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Hi Cheese
05-29-2013, 09:11 AM
I've been smoking/BBQ for 6 years or so and have collected 7 or 8 grills/smokers. lol All have different functions. Building a cooker out of brick is something I've been wanting to do for a while now. I finally acquired the materials to build it and read alot from this forum. So I'd figure I'd share my experience.

Typically, everyone was saying if you wrap the meat in (burlap/foil/banana leaves, etc) you won't get any smoke flavor. That was something I wanted to figure out. After days of thinking about it, I decided to combine a typical indoor roast with an outdoor cook by utilizing a hotel tray.

So, since I am new to this form of cooking, the pit I built is just stacked brick. The size may actually work out good so I'm going to mortar the brick to make it more permanent. The pit is about 24" square and about 15" deep. BTW - I removed a huge tree stump to put the pit there, my back was feeling it.

http://i114.photobucket.com/albums/n248/Jeekinz/My%20Recipes/IMG_5643.jpg

I started the fire around 7am, I used 3 wheelbarrows of wood. At just around noon, I had about 4 inches of coals. Articles I read said to have 10-12" which turned out, would have been way too much.

http://i114.photobucket.com/albums/n248/Jeekinz/My%20Recipes/IMG_5645.jpg

http://i114.photobucket.com/albums/n248/Jeekinz/My%20Recipes/IMG_5651.jpg

For the 8# butt, I made a guajillo chili sauce:

12 or so guajillo chiles, toasted stems removed
4-6 cloves garlic
6 roma tomatoes, halved
2 fresno chiles, halved, stems removed
1 T cumin
1 t ground clove
salt
pepper
2 cups water

Add all the ingredients to a sauce pan and simmer for 30 minutes. Blend until smooth and taste for seasoning.

I marinated the pork with the sauce and placed it in a hotel pan on a bed of: carrot, celery, onion, garlic and jalapenos. I also added about 6 cups of water. You want about an inch or so of water in the pan.

http://i114.photobucket.com/albums/n248/Jeekinz/My%20Recipes/IMG_5649.jpg

Now that the coals were ready, I moved the to either side with a shovel and placed two brick in the center to keep the pan away from direct heat. This is where I discovered a slight issue: getting near the pit. It's friggin HAWT! Make sure you have gloves and something like a fireplace poker. lol

http://i114.photobucket.com/albums/n248/Jeekinz/My%20Recipes/IMG_5652.jpg

I set the pan on top of the 2 bricks and lightly covered in foil so smoke would still get to the meat.

http://i114.photobucket.com/albums/n248/Jeekinz/My%20Recipes/IMG_5654.jpg

The original plan was to add a lid (corrugated steel roof panels) and cover with dirt for insulation. I decided against covering with dirt in case I need to add wood or water, etc. Again, it was all new to me. I did use my remote thermometer though.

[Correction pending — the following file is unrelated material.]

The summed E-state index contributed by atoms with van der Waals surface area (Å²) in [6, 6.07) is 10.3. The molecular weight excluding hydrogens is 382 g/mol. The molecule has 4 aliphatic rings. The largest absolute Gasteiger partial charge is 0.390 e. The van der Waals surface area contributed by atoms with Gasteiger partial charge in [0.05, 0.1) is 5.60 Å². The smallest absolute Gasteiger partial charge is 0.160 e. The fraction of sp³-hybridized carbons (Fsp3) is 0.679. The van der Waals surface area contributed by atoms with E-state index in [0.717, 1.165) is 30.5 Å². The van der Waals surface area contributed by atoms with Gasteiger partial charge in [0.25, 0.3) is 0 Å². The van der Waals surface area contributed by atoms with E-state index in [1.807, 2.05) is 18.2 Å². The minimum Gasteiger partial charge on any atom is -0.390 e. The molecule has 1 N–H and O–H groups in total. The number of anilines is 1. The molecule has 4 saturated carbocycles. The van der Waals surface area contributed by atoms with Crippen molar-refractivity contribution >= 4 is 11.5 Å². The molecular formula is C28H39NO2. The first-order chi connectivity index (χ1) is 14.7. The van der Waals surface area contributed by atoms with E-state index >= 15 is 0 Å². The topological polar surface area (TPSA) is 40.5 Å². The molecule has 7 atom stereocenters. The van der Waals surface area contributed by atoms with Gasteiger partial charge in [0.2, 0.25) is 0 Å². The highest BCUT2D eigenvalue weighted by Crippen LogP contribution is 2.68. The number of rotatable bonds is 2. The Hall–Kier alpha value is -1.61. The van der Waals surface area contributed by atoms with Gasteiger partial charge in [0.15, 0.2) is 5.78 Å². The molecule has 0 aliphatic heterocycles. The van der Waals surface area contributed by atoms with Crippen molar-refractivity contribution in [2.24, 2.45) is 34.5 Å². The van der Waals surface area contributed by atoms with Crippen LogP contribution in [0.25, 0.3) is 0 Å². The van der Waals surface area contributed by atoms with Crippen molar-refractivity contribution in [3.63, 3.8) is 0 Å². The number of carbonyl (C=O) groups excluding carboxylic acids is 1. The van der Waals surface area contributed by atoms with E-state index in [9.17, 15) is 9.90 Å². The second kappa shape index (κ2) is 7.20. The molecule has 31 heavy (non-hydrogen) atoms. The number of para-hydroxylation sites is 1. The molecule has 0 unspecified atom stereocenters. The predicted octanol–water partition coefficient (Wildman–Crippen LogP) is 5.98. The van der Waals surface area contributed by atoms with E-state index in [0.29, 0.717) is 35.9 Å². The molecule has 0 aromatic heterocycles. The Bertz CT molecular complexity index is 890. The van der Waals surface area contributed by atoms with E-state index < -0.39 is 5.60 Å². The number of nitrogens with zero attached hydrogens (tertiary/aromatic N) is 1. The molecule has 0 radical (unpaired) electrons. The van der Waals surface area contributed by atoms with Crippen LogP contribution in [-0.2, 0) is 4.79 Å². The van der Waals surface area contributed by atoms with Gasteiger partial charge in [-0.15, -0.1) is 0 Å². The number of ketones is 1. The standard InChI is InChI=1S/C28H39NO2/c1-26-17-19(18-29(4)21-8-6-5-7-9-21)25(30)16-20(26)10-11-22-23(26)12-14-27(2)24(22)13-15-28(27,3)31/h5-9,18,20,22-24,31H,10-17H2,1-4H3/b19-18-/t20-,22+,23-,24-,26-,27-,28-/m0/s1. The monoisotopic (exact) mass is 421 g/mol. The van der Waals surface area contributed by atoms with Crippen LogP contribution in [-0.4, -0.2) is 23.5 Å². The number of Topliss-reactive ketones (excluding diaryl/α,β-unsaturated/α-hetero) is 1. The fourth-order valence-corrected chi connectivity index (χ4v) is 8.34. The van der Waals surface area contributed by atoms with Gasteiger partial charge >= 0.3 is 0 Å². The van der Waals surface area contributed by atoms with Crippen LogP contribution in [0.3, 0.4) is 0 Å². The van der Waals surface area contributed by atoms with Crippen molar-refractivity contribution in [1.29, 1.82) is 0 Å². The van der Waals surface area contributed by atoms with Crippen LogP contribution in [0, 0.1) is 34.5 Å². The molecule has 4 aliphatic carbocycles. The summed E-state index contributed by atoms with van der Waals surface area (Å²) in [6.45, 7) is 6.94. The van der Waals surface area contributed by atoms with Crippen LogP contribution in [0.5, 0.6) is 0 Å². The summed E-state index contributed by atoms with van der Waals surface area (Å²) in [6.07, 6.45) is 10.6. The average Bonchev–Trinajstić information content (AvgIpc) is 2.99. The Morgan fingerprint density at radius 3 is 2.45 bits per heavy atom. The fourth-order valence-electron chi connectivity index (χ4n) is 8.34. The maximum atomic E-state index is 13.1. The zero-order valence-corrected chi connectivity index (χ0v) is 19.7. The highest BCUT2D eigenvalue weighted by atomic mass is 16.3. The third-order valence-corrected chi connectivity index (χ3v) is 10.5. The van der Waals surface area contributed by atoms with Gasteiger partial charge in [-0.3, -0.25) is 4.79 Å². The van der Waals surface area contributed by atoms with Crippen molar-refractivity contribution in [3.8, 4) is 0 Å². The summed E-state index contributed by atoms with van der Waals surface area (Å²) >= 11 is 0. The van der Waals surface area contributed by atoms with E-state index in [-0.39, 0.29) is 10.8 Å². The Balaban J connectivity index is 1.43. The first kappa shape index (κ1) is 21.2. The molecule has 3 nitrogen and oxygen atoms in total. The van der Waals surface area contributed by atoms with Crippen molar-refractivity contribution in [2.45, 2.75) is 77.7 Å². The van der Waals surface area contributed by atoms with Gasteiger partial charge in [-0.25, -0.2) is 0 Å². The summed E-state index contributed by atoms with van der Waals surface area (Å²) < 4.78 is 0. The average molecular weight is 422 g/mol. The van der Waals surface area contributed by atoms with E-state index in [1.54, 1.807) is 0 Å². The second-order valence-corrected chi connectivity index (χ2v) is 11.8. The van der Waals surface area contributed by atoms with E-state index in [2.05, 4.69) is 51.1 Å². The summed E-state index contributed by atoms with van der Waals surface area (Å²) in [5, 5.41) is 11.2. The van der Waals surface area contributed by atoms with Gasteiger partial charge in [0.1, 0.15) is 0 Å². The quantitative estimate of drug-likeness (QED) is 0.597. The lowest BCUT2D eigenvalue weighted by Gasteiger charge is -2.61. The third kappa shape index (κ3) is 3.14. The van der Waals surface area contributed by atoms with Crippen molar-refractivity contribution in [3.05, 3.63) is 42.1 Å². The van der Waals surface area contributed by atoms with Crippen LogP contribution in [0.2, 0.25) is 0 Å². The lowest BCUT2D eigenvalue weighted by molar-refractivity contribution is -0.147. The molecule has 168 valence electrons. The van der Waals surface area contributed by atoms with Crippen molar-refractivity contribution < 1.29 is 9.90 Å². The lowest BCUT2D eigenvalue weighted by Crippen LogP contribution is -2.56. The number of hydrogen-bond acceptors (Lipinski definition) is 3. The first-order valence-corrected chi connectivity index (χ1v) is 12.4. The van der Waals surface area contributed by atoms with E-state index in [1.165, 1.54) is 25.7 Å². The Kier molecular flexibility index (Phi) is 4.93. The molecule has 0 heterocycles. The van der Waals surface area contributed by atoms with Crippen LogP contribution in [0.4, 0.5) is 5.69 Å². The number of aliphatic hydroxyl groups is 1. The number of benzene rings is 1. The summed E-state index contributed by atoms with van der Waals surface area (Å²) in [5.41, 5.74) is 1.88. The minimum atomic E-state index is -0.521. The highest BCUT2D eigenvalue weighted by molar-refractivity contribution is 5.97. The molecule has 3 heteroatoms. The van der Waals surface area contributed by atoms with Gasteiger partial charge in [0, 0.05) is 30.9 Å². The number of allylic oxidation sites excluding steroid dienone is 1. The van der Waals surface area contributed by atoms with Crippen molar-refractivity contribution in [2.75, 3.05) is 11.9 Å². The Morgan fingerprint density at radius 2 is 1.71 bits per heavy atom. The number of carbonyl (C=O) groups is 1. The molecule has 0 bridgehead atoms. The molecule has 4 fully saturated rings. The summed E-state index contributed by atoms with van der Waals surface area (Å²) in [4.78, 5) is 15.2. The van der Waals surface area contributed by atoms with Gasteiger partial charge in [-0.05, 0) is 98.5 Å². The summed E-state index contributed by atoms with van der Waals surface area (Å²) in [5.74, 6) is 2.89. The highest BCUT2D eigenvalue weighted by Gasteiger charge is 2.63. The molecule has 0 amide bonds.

http://i114.photobucket.com/albums/n248/Jeekinz/My%20Recipes/IMG_5655.jpg

I had no idea what temp the pit was, so right around 3 hours the meat was 190. I was pretty shocked. It was cooking a little faster than if I was using my oven so I was a bit worried about the final texture. At the 3:45 mark the meat was 218. I quickly removed the pan from the pit and let it sit. A peak inside revealed a little liquid still in the pan (Yes!) and nothing was burned or anything.

http://i114.photobucket.com/albums/n248/Jeekinz/My%20Recipes/IMG_5656.jpg

After 30 minutes of resting, I dug into the meat with a pair of tongs. Thinking the meat was going to be tough from the quick cooking time, I pulled out a nice chunk of tender, moist pork.

http://i114.photobucket.com/albums/n248/Jeekinz/My%20Recipes/IMG_5657.jpg

For dinner, we sat by the pit toasting tortillas for tacos.

Besides making the pit more permanent, I want to add one of those hanging grills that uses something that looks like a plant hanger.

Big George's BBQ
05-29-2013, 09:15 AM
Very nice Hope you post more with that pit

Garrett
05-29-2013, 09:25 AM
Nice job.

SmokeDiddy
05-29-2013, 09:32 AM
Awesome pit mate! It looks like your cook went great. 3-4 hours for an 8lb butt, now that is is fast.

angryfish01
05-29-2013, 09:37 AM
Thats great! I've been thinking about doing the same thing. Although, "She who must be obeyed" probably won't allow for it.
Please show future cooks.

K-JUN
05-29-2013, 09:46 AM
That is very cool and the butt looks great.

Hi Cheese
05-29-2013, 10:06 AM
Thanks everyone! Yeah, the cooking time was a little short but I think the water helped out. The meat was pullable so I really dodged a bullet on that. The next one I do I'm going to use less wood and try to get at least a 5 hour cooking time. Even around 7pm the pit was still ready too cook.

I also need to get a butt from a butcher. All the supermarkets around here trim off the fat!

K-JUN
05-29-2013, 10:13 AM
The next one I do I'm going to use less wood and try to get at least a 5 hour cooking time.

You could start with less coals and use a chimney starter or a spare grill to burn down some extra wood to add as you go. That way you could keep the heat lower but consistent for a longer cook.